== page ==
The Hillsborough inquests commenced on March 31, 2014 and are the subject of reporting restrictions that have been imposed by the Attorney General's office. Liverpool Football Club is respectful of these restrictions and will therefore only be making available updates from other media channels for the duration of the inquest.
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Courtesy of Press Association - June 17
A health and safety expert was told by his bosses to "keep his nose out" of safety concerns at Hillsborough a year before the disaster killed 96 Liverpool fans, a jury heard today.
Paul Jackson was a health and safety officer with Sheffield City Council's Environmental Protection Unit at the time of the tragedy on April 15, 1989.
But today Mr Jackson told the jury hearing the inquests into the deaths, he had been made aware of safety concerns over the crush barriers, their height and spacings, on the terraces at Hillsborough 12 months before the disaster.
One crash barrier gave way as 96 fans were crushed to death on the Leppings Lane terrace of Sheffield Wednesday's ground as Liverpool FC took on Nottingham Forest at the start of the FA Cup semi-final.
Mr Jackson said: "I had been told there was problems with the barriers and I had been told not to get involved with it."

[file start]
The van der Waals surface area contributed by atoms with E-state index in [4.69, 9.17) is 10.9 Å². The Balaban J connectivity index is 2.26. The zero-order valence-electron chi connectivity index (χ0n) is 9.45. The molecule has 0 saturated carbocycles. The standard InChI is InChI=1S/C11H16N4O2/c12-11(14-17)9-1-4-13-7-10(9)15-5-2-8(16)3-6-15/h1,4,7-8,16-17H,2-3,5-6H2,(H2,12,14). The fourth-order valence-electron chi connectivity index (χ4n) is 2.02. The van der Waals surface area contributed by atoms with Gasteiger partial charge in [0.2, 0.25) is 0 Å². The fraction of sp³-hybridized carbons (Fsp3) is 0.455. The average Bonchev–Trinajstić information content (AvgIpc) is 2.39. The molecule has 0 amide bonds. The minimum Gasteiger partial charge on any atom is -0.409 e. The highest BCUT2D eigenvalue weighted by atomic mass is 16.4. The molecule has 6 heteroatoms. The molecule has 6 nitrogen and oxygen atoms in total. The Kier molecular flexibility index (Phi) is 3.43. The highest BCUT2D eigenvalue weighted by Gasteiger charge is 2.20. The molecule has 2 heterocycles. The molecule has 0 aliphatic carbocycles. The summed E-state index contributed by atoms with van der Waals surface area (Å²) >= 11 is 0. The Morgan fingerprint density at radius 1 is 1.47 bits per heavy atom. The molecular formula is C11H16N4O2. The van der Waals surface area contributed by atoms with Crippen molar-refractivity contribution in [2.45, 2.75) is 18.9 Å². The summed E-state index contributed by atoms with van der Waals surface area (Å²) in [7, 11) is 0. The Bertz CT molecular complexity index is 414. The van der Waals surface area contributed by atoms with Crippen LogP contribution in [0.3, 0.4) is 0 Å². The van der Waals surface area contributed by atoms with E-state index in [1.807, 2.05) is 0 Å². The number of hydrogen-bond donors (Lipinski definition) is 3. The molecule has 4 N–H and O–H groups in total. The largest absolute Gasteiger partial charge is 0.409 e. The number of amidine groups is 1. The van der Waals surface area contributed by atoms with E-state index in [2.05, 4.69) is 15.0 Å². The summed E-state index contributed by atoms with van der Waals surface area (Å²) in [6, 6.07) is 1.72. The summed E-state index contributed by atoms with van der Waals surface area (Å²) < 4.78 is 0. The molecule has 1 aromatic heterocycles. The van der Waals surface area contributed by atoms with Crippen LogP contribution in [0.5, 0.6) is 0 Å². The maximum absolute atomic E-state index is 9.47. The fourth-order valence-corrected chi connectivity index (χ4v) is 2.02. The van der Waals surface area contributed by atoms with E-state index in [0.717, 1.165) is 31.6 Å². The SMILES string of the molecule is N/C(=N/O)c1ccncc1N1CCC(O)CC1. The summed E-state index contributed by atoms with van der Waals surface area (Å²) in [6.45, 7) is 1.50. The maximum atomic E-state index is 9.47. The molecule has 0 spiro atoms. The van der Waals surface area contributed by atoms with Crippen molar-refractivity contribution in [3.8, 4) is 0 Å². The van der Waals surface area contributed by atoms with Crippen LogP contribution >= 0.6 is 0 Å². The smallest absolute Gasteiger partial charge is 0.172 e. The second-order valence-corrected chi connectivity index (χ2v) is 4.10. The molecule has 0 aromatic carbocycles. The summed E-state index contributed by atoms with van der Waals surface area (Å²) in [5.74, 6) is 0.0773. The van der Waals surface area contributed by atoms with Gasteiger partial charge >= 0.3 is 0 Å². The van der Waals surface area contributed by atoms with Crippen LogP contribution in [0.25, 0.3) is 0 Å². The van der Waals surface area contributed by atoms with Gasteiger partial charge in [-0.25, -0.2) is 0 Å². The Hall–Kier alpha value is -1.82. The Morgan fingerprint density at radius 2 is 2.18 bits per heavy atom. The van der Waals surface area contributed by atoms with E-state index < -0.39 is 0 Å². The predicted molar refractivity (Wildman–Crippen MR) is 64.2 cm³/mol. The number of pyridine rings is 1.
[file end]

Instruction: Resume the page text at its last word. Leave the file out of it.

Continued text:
He said before he went on a visit to the stadium in 1988, his line managers said to him: "Just don't go into that area. Not to stick my nose in.
"That it was politically sensitive and that I should keep out of it.
"There had been previous concerns over them."
Christina Lambert QC, counsel for the inquests, asked if this caused him "disquiet".
Mr Jackson said: "It was sort of the approach on safety generally," adding: "In terms of things that happened at Sheffield City Council at the time, not terribly unusual."
The witness said he believed "other parts" of the council would deal with the matter and it was an "area looked after by somebody else."
He said he made his own visit to Hillsborough to look at the barriers.
There he saw Dr Wilfred Eastwood, the club's engineering adviser, a man of "strong opinions" who "knew his own mind", the jury have heard.
Mr Jackson added: "I left it with the building surveyor and Dr Eastwood, who also made it clear he really did not want us there."
Ms Lambert continued: "But you could have no confidence that they would act on these problems with the crash barriers?"
Mr Jackson replied: "I did not have any great confidence."
The jury heard Mr Jackson had made a statement to West Midlands Police in 1989 and he described a "culture that contributed to the problem" concerning the council's approach to safety.
But when he gave the statement to police, Mr Jackson said he did not "bring up" the matter of being told to "keep his nose out" of the barriers problem at Hillsborough.
Witnesses from the council, match hosts Sheffield Wednesday FC and South Yorkshire Police have been facing questions from lawyers for the coroner Mr Justice Goldring and lawyers representing the families of the 96 victims who died at Hillsborough.